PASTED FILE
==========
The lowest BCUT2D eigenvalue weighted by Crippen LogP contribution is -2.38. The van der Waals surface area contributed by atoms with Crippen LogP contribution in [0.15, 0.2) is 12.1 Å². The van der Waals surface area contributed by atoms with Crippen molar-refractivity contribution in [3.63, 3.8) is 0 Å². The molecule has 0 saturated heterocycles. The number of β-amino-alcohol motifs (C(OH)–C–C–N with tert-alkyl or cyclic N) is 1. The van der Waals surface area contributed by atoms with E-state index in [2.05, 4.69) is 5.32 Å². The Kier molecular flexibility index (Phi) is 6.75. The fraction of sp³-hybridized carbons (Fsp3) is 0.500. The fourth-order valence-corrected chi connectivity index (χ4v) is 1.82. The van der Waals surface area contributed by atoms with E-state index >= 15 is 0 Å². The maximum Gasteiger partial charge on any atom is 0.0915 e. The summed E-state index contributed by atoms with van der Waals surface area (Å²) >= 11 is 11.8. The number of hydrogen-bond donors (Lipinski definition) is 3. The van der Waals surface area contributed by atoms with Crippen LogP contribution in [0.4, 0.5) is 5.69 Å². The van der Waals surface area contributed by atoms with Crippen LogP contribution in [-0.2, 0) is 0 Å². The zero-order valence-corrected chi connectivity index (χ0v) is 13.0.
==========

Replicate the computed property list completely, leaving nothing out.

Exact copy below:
The lowest BCUT2D eigenvalue weighted by Crippen LogP contribution is -2.38. The van der Waals surface area contributed by atoms with Crippen LogP contribution in [0.15, 0.2) is 12.1 Å². The van der Waals surface area contributed by atoms with Crippen molar-refractivity contribution in [3.63, 3.8) is 0 Å². The molecule has 0 saturated heterocycles. The number of β-amino-alcohol motifs (C(OH)–C–C–N with tert-alkyl or cyclic N) is 1. The van der Waals surface area contributed by atoms with E-state index in [2.05, 4.69) is 5.32 Å². The Kier molecular flexibility index (Phi) is 6.75. The fraction of sp³-hybridized carbons (Fsp3) is 0.500. The fourth-order valence-corrected chi connectivity index (χ4v) is 1.82. The van der Waals surface area contributed by atoms with E-state index >= 15 is 0 Å². The maximum Gasteiger partial charge on any atom is 0.0915 e. The summed E-state index contributed by atoms with van der Waals surface area (Å²) >= 11 is 11.8. The number of hydrogen-bond donors (Lipinski definition) is 3. The van der Waals surface area contributed by atoms with Crippen LogP contribution in [0.4, 0.5) is 5.69 Å². The van der Waals surface area contributed by atoms with Crippen LogP contribution in [-0.2, 0) is 0 Å². The zero-order valence-corrected chi connectivity index (χ0v) is 13.0.